The effects of an accident extend far beyond the immediate and long-term effects of exposures to ration. Much of the adverse impact of Fukushima was due to the evacuation of vulnerable communities from hospitals and nursing homes. The World Nuclear Association cited over 1,000 deaths directly attributable to the evacuation around Fukushima. This is a risk for any kind of evacuation, as was the case with Hurricanes Katrina and Rita. And vulnerable or not, living as a refugee for an extended period of time raises the risk of death.

Furthermore, a Pickering  nuclear accident would compromise drinking water. At the very least, a Pickering disaster could compromise the drinking water from Lake Ontario -- and that is the source of drinking water on both sides of the border. Accordingly, there must be planning for immediate and on-going health services to mitigate those risks.

Emergency Preparedness
With the health of so many people at stake, and having witnessed how wrong things can go when accidents happen as they did at Chernobyl and Fukushima, a precautionary approach is called for – so long as Ontario continues to run its nuclear reactors. RNAO welcomes Toronto's requests to the province of Ontario and to the CNSC to strengthen Ontario's nuclear emergency preparedness.RNAO calls on the CNSC to ensure that, for all nuclear power plants in Canada,  all nuclear emergency preparedness measures are world class and are designed to meet the need imposed by a Fukushima-scale disaster. For a detailed elaboration of this recommendation, see the recommendation on Ontario's Provincial Nuclear Emergency Response Plan (PNERP) in the appendix.

The Renewal of the Pickering Licence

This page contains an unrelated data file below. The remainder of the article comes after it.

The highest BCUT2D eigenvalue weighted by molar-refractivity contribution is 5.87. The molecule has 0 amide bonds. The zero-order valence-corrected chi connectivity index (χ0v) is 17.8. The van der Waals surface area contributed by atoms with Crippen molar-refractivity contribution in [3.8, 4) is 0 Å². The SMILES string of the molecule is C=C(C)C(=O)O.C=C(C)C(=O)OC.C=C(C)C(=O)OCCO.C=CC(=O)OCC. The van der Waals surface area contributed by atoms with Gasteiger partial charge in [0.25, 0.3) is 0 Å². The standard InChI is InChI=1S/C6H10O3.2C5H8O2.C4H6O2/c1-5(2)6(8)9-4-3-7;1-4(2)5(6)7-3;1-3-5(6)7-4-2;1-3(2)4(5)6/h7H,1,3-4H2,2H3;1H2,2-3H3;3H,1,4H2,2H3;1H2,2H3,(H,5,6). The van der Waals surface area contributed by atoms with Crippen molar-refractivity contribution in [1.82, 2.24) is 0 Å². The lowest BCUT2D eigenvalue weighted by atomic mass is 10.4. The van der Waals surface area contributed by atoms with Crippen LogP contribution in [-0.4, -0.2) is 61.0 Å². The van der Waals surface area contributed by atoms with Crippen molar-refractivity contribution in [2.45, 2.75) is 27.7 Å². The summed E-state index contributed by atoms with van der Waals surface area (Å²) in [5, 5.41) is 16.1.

Given that:

  • the risks of a disaster at an aging nuclear plant are not diminishing,
  • Pickering continues to produce dangerous nuclear waste which must be stored in perpetuity,
  • costs to keep Pickering running so far past its designed life span (designed in 1971 to last until 2001) are unknown but likely to be high in light of recent costs, which were double Ontario's wholesale electricity price
  • as the Environmental Commissioner of Ontario (ECO) noted, Ontario had " made a heavy commitment to nuclear while largely abandoning renewables. Nuclear power may not be cheaper than renewables over the long run."

In the view of the ECO, "The GHG reduction benefits may justify continued operation of Pickering even at the price of higher electricity system costs, but if so, the government should explain why the Pickering extension is the most cost-effective way to reduce GHG emissions. If the government decides to go ahead with Pickering instead of making better use of the renewable power we already pay for, reducing peak demand, encouraging new renewables and importing only the extra power that Ontario needs, Ontarians have a right to know why."